How to Be A Student Activist in 6 Steps


Laura Coryton, a recent graduate and passionate activist, spoke to Wessex Scene about her campaign to end tampon tax, which is entitled ‘Stop Taxing Periods. Period’ on Having begun her campaign as a student, Laura has gained role-model status for students everywhere who want to make a difference, starting at university and venturing outwards.

Laura’s story is a simple one. Having heard about tampon tax from a friend in 2014, Laura, who labels herself as ‘unashamedly a feminist’, was outraged and took to the world wide web to share her concern; more specifically, she created an online petition from the safety of her own bedroom.

Using Laura as an example of successful student activism, here are 6 steps to becoming a student activist and actually make a difference.

  1. At 300,000 signatures, Laura’s petition is one of the most popular out there, largely because it touches on such a taboo topic. It’s also part of the wider feminist cause. When you think of something you want to make a difference to, pick a specific cause and create an online petition. Then share it as much as possible.
  2. As tampon tax is such a taboo topic, papers love it. Laura has written for a spectrum of publications from The Telegraph to Marie Claire. You can start with the Wessex Scene and then pitch to other publications. The more taboo the topic, the more interested publications will be.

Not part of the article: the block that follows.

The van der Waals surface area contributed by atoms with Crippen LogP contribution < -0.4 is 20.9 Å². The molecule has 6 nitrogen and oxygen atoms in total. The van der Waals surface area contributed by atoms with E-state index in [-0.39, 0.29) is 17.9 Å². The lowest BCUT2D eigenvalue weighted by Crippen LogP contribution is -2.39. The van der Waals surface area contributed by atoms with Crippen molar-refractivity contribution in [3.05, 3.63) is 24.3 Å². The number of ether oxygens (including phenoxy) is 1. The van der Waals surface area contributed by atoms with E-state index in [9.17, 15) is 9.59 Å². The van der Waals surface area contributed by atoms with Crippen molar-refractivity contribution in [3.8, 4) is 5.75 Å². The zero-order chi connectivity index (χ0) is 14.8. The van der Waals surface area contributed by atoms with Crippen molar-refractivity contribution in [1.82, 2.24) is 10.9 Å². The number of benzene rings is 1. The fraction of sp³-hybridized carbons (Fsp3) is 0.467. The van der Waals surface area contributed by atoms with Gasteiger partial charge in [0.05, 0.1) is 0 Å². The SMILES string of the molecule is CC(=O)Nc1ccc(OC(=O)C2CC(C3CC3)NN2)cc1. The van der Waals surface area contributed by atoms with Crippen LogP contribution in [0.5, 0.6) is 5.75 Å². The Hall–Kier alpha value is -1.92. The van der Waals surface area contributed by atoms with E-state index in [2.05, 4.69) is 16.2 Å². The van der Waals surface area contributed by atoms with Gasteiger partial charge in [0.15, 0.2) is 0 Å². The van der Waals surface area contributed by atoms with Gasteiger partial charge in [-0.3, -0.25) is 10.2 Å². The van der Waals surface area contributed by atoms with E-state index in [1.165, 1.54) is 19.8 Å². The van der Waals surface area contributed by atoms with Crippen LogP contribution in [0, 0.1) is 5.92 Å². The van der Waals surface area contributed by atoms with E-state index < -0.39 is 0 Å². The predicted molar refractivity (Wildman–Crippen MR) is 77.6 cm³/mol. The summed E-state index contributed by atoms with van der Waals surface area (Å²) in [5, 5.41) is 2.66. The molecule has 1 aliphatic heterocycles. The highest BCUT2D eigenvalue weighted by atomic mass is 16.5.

3. Use your university. Laura not only just used her student status for cheap printing of posters and leaflets, but she spoke to her SU at Goldsmiths University in London and they helped her to halve the price of tampons in the student shop. This is a great example of how you can start small and branch out. One achievement leads to another.
  4. Get off the computer and out onto the streets. Laura protested up and down the country and even delivered her petition straight to Downing Street. She managed to lower prices of sanitary products in tens of universities around the UK and forced George Osborne into donating all of the money he collects annually from tampon tax to charity. By taking to the streets, you can capture the attention of the people who hold the power.
  5. Utilise your social media. Laura has used her Twitter account to spread the word about her campaign and so can you. Social media is the fastest way to get your message out there. Expand your campaign’s online presence and you’ll enlist supporters in no time just by having an existing page.
  6. Email Laura at If you need any help getting started, Laura has advised that you email her to get some tips or simply to discuss your cause. Even if you’re not entirely sure, it’s always worth asking and getting some invaluable advice.

Whatever cause you’re passionate about, whether it’s feminism, animal testing, rights for refugees – you name it – you can always do something about it. You can make changes, and you can make a difference. Being a student in no way limits your power; if anything, Laura has proved being a student positively affects campaigning.

So, why not try?


Wessex Scene Editor 2016-17 and Features Editor 2015-2016. History Student, Blog writer ( and traveller. Student Brand Ambassador for the i Paper 2015-2016. Tea lover, cat enthusiast. @Alicetotheskies

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